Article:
What does a Chapter 13 bankruptcy offer?

It is a repayment plan over 3 to 5 years to allow you to save your house from foreclosure and cure any mortgage arrearage in the Plan. It also allows you to stop creditor collection or repossession actions and repay all or part of your debts, including debts to the IRS.

What are the advatages of Chapter 13 over Chapter 7?

Filing a chapter 13 bankruptcy has several advantages over a chapter 7 liquidation. A chapter 13 bankruptcy allows you to discharge a few more types of debts than does a chapter 7 bankruptcy. If you own an unincorporated business and your business is not a partnership, you can continue to own and operate the business under a chapter 13 plan. Under a chapter 7 liquidation, a bankruptcy court may order that your business or its assets be sold. Also the automatic stay of a chapter 13 bankruptcy protects any co-signers of consumer debts to the extent that the debt is paid in full through your plan, whereas chapter 7 offers only very limited protection (almost no protection) of others who may share the debtor’s obligation. Finally, in a chapter 13 bankruptcy you can pay out past due taxes and past due payments on your mortgages and/or automobiles.

Does filing bankruptcy stop a civil judgment?

YES! Filing bankruptcy stops most all civil judgments.

Does bankruptcy damage my credit rating?

Declaring bankruptcy can seriously damage your credit rating, making it difficult to establish credit or take out loans in the future. However, if you are behind on your bills now (slow payments and/or late payments), your credit rating most likely has already been seriously damaged making it difficult for you to take out loans. The Federal Fair Credit Reporting Act allows the reporting of your bankruptcy discharge no longer than 10 years from the date of that discharge. If you don’t file bankruptcy, continued slow or late payments could damage your credit report indefinitely.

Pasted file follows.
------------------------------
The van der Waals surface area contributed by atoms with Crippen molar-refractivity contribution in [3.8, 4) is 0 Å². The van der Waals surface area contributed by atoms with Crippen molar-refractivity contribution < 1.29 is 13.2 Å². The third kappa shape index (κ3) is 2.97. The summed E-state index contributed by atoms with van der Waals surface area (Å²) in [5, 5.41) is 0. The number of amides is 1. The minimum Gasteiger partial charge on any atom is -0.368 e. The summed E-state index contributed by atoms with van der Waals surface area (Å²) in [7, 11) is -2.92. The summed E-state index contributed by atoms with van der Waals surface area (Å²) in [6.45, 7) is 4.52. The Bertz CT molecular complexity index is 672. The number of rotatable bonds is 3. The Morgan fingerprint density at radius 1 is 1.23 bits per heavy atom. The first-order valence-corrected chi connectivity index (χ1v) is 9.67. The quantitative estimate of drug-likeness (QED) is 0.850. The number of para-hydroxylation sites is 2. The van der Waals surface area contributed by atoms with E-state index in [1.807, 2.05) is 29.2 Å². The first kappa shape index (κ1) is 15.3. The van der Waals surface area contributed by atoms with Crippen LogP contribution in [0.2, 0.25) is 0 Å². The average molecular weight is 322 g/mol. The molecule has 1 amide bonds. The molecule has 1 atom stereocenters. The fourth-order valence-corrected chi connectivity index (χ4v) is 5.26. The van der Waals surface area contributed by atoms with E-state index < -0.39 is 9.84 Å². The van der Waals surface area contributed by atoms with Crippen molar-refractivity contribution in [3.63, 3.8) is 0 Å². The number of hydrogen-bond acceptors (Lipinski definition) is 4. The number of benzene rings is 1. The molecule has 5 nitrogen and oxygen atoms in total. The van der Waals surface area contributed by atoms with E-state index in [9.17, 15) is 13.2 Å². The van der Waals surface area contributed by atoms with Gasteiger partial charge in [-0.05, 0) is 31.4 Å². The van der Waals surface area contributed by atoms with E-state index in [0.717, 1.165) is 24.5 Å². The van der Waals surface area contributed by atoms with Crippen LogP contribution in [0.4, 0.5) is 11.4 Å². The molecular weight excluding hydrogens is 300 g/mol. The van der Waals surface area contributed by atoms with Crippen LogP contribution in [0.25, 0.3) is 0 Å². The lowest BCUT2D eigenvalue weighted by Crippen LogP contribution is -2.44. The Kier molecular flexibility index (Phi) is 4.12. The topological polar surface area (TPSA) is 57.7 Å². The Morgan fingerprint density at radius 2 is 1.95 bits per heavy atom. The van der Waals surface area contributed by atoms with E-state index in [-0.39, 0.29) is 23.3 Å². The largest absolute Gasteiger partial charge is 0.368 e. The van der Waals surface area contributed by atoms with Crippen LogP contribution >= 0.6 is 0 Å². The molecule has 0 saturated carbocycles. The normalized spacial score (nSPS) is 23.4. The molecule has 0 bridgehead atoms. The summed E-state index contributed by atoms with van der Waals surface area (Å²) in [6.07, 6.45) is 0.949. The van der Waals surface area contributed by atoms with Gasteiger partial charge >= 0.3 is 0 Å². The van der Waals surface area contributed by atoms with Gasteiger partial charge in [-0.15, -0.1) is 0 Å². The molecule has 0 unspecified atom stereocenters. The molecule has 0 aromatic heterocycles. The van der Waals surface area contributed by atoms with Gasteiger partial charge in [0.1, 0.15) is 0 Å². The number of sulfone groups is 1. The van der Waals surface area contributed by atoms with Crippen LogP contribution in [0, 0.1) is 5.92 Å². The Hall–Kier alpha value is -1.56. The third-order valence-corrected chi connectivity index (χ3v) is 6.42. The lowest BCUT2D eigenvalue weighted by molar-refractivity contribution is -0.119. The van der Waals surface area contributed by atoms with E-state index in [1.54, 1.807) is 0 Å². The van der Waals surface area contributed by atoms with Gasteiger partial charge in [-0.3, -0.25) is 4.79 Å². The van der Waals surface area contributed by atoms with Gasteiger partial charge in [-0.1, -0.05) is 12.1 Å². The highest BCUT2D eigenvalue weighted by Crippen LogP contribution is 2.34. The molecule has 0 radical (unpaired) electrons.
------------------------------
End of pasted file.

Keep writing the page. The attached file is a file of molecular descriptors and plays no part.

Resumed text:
Can I transfer property to avoid losing it in bankruptcy?

NO! Some transfers that are valid outside the context of bankruptcy are invalid in bankruptcy. The bankruptcy code empowers a bankruptcy trustee to invalidate certain transfers made prior to a bankruptcy filing. Additionally transfers of this nature could be a crime. Such crimes are investigated, then pursued by the FBI.

How much does it cost to file bankruptcy?

Attorneys’ fees vary greatly from case to case, based on many factors, because of that we never quote a fee until we have had a chance to sit down with you and carefully examine your particular financial situation.

Do I have to hire an attorney to file bankruptcy?

No. But remember – you get what you pay for. If you file a case without an attorney, you may make mistakes that no attorney could repair at a later date. Without an attorney you could make mistakes that may lose your home, other property, or retirement plans. Such losses could happen just by your filling out the paperwork improperly. There are certain exemptions which must be properly claimed, other paperwork which must be properly filled out, deadlines which must be met. Without the proper assistance in a bankruptcy you may save yourself a few dollars in the beginning, but lose substantially more in the long run.

Is my Student Loan dischargeable?

Generally speaking, no.

Where do I send my Chapter 13 Plan Payments?

Most of our clients have the Chapter 13 plan payments deducted directly from their paycheck. In the Eastern District of Texas, if for some reason you need to mail your payment directly to the Trustee, Carey D. Ebert, her address is:
Standing Chapter 13 Trustee
P.O. Box 628
Tyler, TX 75710
The payment must be either a cashiers check or money order made payable to “Standing Chapter 13 Trustee”. Make sure you print your name, case number and SSN on the check.

What information do I need to have for the attorney?

Bring your paystubs and most recent tax return plus an estimate of the amount of credit card or tax debt, student loans or mortgage arrearages.